NLRB to Hear Arguments on Employer E-mail Use for Union Activities

January 12, 2007 ( - The National Labor Relations Board (NLRB) is inviting interested parties to file briefs and requests to participate in oral arguments for the board's March 27, 2007 hearing in a case in which The Guard Publishing Company is accused of interfering with union activity by barring personal use of its e-mail system by employees.

In February 2002, an administrative law judge found that The Register-Guard, which publishes a daily newspaper in the Eugene, Oregon, area, discriminatorily enforced its policy prohibiting the use of the company’s e-mail system “to solicit or proselytize for commercial ventures, religious or political causes, outside organizations, or other non-job-related solicitations.”

Evidence showed the firm issued warnings to local union president Suzi Prozanski after she sent e-mails to a group of employees relating to union activities, but other employees, including managers, were not disciplined after sending e-mails relating to Weight Watchers meetings, the United Way campaign, parties, and birth announcements.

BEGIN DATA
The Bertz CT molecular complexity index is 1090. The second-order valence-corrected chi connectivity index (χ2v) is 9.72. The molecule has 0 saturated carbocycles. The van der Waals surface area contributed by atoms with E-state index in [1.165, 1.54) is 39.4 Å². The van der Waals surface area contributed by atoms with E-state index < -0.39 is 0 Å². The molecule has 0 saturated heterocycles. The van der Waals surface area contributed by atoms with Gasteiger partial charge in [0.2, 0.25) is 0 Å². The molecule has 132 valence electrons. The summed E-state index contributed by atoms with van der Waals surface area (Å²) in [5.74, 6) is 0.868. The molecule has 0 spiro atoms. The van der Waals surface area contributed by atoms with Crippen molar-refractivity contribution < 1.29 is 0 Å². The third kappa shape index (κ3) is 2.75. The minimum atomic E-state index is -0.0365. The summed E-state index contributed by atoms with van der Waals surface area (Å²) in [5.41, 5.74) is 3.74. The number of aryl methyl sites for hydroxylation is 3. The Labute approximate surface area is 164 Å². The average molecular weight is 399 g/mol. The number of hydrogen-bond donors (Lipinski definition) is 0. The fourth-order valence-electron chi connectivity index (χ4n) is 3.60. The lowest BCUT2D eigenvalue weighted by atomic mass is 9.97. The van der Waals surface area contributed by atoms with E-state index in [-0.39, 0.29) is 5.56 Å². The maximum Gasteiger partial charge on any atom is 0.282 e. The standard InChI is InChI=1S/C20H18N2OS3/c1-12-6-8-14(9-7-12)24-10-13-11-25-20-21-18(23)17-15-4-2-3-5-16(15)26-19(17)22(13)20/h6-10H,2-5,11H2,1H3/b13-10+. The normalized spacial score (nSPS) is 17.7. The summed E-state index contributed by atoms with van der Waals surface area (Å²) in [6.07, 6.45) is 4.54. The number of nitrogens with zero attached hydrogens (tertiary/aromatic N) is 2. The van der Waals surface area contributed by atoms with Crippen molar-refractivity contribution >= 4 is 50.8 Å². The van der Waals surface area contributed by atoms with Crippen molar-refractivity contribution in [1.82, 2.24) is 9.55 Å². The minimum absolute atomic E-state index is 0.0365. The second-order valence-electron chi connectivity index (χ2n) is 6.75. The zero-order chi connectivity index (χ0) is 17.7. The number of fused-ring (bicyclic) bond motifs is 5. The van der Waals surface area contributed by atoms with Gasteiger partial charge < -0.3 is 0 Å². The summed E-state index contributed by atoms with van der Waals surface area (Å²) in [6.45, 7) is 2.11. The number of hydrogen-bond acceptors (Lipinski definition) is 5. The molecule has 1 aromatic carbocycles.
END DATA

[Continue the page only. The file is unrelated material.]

In the case, the Eugene Newspaper Guild, a local chapter of the Communications Workers of America (CWA), also charged the newspaper with proposing an illegal subject during collective bargaining with the local union and with unlawfully maintaining a policy prohibiting the display of union insignia or signs.

The newspaper proposed contract language prohibiting employees from using its electronics communications systems for union matters. The judge said the initial proposal was not unlawful, but insistence on it after rejection by the union was, and ordered the newspaper to retract its proposal.

As for the policy prohibiting the display of union insignia or signs, the judge pointed out an employee’s right to wear or display union insignia is protected by the law. He also said the evidence did not show that an employee’s wearing of and display of union insignia adversely affected business, and the evidence did show that the newspaper discriminatorily enforced its dress code by allowing others to display insignia such as from sports teams when dealing with the public. The judge ordered a repeal of the newspaper’s policy against union insignia.

The NLRB said briefs on issues raised in the case must be filed with the Board’s Executive Secretary in Washington, DC by February 9, 2007 and should include a request to participate at oral argument, if desired.

More information can be found here .